• use the strategies from their professional research to make generalizations
  • focus on “what is” research versus “is the better than this or that” research where the essence of the work is the “thick description” of context to make the work “unique”.

He gave examples of work at Elon. One example was a research study on why specific student demographics were not participating in high impact practices? A total pf 75 juniors/seniors were interviewed and during the process, faculty noted that student interviewers where achieving different outcomes than they were from the interview so the modified the process to only student interviewers. Desiree Porter is a student is co-author of the resulting publication in Change Magazine.

The difference between Discipline and Disciplinary: A response to the Value of SoTL as Scholarship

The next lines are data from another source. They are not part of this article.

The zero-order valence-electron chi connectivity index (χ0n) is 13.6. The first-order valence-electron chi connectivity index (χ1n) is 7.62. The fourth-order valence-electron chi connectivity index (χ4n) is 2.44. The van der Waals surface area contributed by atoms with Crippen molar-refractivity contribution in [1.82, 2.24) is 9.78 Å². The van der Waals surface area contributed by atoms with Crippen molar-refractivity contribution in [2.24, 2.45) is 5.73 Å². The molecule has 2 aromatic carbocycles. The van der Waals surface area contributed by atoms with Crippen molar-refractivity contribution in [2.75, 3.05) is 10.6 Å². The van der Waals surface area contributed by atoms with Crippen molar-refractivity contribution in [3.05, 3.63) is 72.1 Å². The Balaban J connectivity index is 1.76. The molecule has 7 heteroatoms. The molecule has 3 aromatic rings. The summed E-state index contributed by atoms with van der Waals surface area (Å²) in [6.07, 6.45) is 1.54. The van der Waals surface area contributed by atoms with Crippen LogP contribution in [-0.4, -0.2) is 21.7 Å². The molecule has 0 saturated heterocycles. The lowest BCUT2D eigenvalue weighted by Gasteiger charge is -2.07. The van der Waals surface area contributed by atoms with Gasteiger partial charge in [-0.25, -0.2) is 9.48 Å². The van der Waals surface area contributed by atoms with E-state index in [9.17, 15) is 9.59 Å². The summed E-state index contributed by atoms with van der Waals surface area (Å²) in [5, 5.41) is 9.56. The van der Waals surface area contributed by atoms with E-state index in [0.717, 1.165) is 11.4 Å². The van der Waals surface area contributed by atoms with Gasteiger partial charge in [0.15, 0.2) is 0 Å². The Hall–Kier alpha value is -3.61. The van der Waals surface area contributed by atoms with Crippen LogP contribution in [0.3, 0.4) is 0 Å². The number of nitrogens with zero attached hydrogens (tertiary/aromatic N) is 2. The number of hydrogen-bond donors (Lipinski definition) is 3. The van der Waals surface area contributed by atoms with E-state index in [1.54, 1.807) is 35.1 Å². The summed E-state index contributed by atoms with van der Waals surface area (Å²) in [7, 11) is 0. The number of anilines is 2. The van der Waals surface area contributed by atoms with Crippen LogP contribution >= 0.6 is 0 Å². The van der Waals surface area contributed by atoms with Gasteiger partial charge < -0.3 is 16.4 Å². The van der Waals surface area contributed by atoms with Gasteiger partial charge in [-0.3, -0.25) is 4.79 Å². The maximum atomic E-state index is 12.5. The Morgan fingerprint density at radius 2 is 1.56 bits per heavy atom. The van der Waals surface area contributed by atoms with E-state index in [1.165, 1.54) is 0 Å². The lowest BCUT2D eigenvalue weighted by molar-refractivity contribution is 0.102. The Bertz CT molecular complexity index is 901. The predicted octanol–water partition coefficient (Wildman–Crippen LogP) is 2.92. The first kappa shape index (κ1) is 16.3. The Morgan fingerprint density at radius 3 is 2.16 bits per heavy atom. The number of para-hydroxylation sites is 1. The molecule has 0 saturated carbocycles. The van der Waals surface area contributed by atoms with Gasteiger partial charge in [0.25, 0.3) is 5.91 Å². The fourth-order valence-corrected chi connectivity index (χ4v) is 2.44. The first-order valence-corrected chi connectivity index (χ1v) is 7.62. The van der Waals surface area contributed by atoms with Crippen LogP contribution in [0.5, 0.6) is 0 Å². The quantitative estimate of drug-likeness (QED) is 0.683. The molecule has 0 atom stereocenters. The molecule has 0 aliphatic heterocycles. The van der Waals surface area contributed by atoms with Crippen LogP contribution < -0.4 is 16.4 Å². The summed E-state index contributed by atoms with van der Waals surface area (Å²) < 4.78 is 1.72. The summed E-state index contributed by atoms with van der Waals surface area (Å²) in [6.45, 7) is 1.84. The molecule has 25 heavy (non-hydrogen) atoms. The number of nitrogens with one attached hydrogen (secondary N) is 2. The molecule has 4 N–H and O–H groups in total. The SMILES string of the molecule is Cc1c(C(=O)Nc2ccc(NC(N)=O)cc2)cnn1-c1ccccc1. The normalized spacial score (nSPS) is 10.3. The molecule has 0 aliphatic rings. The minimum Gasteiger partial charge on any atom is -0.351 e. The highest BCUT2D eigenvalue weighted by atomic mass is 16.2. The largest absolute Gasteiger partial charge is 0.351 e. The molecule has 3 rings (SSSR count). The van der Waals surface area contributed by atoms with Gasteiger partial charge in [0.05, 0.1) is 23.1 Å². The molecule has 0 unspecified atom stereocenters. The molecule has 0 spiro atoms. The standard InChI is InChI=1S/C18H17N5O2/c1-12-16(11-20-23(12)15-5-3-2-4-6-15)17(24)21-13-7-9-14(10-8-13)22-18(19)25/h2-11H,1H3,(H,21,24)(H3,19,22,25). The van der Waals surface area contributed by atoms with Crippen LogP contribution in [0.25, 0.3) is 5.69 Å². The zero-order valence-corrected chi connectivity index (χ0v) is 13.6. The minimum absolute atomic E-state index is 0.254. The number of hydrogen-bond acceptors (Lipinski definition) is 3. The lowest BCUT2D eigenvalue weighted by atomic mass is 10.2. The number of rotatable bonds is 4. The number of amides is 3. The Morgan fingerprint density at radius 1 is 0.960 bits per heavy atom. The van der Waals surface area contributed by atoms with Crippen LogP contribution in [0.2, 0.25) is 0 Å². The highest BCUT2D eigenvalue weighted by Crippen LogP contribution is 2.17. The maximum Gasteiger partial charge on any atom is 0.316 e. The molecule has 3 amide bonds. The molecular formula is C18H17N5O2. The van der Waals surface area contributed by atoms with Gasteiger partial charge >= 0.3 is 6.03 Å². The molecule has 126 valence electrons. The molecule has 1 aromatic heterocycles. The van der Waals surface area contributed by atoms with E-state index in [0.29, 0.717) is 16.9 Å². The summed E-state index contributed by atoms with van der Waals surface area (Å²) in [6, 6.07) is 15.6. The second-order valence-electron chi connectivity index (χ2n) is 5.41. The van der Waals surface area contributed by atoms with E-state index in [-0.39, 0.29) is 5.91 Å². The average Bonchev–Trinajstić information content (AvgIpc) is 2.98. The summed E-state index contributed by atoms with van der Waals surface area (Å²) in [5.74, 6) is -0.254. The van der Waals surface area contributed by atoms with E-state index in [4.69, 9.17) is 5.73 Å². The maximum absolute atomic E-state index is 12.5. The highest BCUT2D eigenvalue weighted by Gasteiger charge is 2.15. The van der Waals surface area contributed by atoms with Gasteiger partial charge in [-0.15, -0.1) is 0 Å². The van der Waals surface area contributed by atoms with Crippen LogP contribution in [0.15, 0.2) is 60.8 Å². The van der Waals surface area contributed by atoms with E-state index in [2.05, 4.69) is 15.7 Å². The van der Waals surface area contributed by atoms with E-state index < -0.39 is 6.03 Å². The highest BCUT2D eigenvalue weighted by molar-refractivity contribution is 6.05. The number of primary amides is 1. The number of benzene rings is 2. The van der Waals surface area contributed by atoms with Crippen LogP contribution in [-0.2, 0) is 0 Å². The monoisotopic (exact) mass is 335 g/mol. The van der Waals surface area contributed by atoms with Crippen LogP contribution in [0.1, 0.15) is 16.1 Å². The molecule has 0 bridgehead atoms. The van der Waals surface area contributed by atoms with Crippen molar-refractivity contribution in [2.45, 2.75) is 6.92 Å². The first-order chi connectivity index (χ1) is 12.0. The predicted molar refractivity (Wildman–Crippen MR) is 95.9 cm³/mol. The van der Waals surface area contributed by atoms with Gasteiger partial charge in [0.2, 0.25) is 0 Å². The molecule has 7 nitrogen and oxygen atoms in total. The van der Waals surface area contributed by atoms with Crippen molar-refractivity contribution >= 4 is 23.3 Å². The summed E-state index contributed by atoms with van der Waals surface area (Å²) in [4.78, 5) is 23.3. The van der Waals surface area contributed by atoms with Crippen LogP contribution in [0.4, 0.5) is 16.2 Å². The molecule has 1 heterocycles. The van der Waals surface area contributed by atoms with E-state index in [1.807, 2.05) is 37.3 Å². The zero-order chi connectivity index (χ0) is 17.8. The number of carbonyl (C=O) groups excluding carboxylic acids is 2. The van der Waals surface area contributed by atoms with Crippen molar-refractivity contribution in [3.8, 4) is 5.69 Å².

In response to the general question on how SoTL is valued at different campuses, Felten offered the following questions:

  • What is possible in terms of scholarly endeavor at a university like Stetson?
  • What is important?
  • What is possible in the framing of our T&P guidelines?
  • Have serious faculty conversations occurred about what matters, what counts, and what does not count as scholarship?

Felten noted that it is the responsibility of faculty to distinguish between what is good and bad scholarship and that the conversation about what faculty value as scholarship must be contextualized to Stetson University.


The audience submitted questions for Peter …

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Works mentioned

  • Bass, R., & Linkon, S. L. (2008). On the evidence of theory: Close reading as a disciplinary model for writing about teaching and learning. Arts and Humanities in Higher Education, 7(3), 245-261.